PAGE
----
Following an injury to a defense contractor, the contractor’s employer or its insurance carrier must pay benefits. Those benefits may include:
- Compensation Benefits
- Medical Benefits
- Reimbursement for Medical Mileage
- Vocational Retraining and Maintenance
- Attorney’s Fees
In the terrible event that the contractor dies as a result of a work-related injury, then his loved ones may be entitled to receive:
- Death Benefits
- Funeral Benefits
What Compensation Benefits are Available?
The Defense Base Act, like the Longshore and Harbor Workers’ Compensation Act, provides four classes of compensation benefits. Depending on the medical status of the contractor’s disability, and the contractor’s ability to earn wages, the contractor may be entitled to:
- Temporary total disability – these are the benefits paid when a contractor’s medical condition is still healing, and the contactor cannot work.
- Temporary partial disability – these are the benefits paid when a contractor’s medical condition is still healing, but the contractor can work.
- Permanent total disability – these are the benefits paid when a contractor’s medical condition has reached maximum medical improvement, but the contractor cannot work because of the seriousness of their injuries.
- Permanent partial disability – these are the benefits paid when a contractor’s medical condition has reached maximum medical improvement and the contractor can work.
The classification of benefits is an important aspect of all workers’ compensation claims. If the contractor’s benefits are classified inappropriately, the contractor may lose money to which they are entitled. Contact an attorney to make sure that benefits are classified and paid in accordance with the law.
Can You get Medical Benefits and Medical Mileage?
The Defense Base Act is an extension of the Longshore and Harbor Workers’ Compensation Act. That means that many of the requirements contained in the Longshore Act apply to the Defense Base Act. One of the most important requirements is that the contractor’s employer or insurance carrier pay medical benefits required by the contractor’s work-related injury.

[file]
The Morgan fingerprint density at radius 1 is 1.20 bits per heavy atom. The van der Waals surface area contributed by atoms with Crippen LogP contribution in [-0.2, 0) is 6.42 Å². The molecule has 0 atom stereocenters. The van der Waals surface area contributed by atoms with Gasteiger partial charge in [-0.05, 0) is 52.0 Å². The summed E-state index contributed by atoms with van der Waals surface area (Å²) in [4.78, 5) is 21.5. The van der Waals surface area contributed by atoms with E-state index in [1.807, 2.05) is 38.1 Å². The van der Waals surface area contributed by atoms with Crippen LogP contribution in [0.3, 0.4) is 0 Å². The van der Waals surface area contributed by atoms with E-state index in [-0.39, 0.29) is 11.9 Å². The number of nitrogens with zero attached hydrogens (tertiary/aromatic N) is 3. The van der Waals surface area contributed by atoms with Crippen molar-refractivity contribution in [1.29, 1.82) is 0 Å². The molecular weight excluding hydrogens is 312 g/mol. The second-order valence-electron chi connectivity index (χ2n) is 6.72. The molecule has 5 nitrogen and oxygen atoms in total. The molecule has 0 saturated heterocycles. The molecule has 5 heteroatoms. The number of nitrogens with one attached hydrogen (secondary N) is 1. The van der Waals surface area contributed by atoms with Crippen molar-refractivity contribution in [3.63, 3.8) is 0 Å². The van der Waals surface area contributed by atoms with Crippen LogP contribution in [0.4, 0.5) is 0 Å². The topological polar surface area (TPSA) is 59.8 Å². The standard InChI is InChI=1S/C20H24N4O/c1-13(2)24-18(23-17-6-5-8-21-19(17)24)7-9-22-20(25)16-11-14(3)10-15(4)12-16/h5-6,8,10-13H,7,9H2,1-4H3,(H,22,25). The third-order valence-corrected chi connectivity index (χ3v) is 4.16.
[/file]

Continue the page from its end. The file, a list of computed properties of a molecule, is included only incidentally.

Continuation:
A contractor’s employer or insurance carrier must pay the reasonable and necessary medical expenses associated with a work-related injury.
Medical expenses include more than just prescriptions, office visits, and surgeries. For instance, contractors may also request reimbursement for the mileage driven to each medical appointment.
In addition to reasonable and necessary medical care, a contractor’s employer or carrier must provide the contractor with a free choice of physicians. Contractors are allowed to choose their doctors.
Often, employers or insurance carriers try to limit their liability for medical expenses by hiring a doctor to prepare a second medical opinion report—sometimes called an independent medical examination report. The employer or carrier may do this, and the contractor, in most cases, must comply.
Your medical condition is the most important aspect of your workers’ compensation claim. Hire an attorney to make sure that the appropriate medical benefits are being paid.
Can Family Members Claim Death Benefits?
If a contractor is killed in the line of duty, his loved ones may be entitled to benefits. However, there are different classes of benefits that may affect the amount paid to a family member or dependent and whether they qualify for benefits.
An attorney can help determine whether a particular family member is entitled to benefits.
Will You Have to Pay Attorney Fees?
In Defense Base Act claims, there is no reason not to hire an attorney. Laws are in place to make your employer or its insurance carrier pay your attorney’s fees for you. Why do these laws exist? Because Congress wanted to make sure that contractors had the ability to challenge employers and insurance carriers that disagree about the benefits owed to the contractor. Accordingly, nothing should prohibit a contractor or family member from requesting the help of an attorney like Jon Robinson at Strongpoint Law. He will do everything in his power to shift your attorney fees onto the employer and carrier.
Jon can be reached at (985) 246-3194, or you can fill out the contact form and let Jon contact you for a free case evaluation.